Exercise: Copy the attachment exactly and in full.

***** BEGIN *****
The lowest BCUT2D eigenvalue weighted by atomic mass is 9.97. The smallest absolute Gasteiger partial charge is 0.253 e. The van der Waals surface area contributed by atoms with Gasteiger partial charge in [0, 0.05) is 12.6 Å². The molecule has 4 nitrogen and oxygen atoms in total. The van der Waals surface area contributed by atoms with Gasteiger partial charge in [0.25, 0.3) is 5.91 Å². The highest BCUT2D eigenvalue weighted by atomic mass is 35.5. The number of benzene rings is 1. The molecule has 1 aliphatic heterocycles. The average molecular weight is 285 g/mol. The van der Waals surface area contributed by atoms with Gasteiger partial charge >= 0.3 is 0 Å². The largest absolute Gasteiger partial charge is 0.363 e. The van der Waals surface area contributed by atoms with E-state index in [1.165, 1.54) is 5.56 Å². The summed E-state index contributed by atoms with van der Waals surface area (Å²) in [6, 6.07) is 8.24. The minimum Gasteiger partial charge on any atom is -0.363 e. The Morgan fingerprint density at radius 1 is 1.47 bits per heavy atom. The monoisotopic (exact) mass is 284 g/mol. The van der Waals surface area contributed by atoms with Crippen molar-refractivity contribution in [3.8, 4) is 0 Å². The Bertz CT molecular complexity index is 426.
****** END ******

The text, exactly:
The lowest BCUT2D eigenvalue weighted by atomic mass is 9.97. The smallest absolute Gasteiger partial charge is 0.253 e. The van der Waals surface area contributed by atoms with Gasteiger partial charge in [0, 0.05) is 12.6 Å². The molecule has 4 nitrogen and oxygen atoms in total. The van der Waals surface area contributed by atoms with Gasteiger partial charge in [0.25, 0.3) is 5.91 Å². The highest BCUT2D eigenvalue weighted by atomic mass is 35.5. The number of benzene rings is 1. The molecule has 1 aliphatic heterocycles. The average molecular weight is 285 g/mol. The van der Waals surface area contributed by atoms with Gasteiger partial charge >= 0.3 is 0 Å². The largest absolute Gasteiger partial charge is 0.363 e. The van der Waals surface area contributed by atoms with E-state index in [1.165, 1.54) is 5.56 Å². The summed E-state index contributed by atoms with van der Waals surface area (Å²) in [6, 6.07) is 8.24. The minimum Gasteiger partial charge on any atom is -0.363 e. The Morgan fingerprint density at radius 1 is 1.47 bits per heavy atom. The monoisotopic (exact) mass is 284 g/mol. The van der Waals surface area contributed by atoms with Crippen molar-refractivity contribution in [3.8, 4) is 0 Å². The Bertz CT molecular complexity index is 426.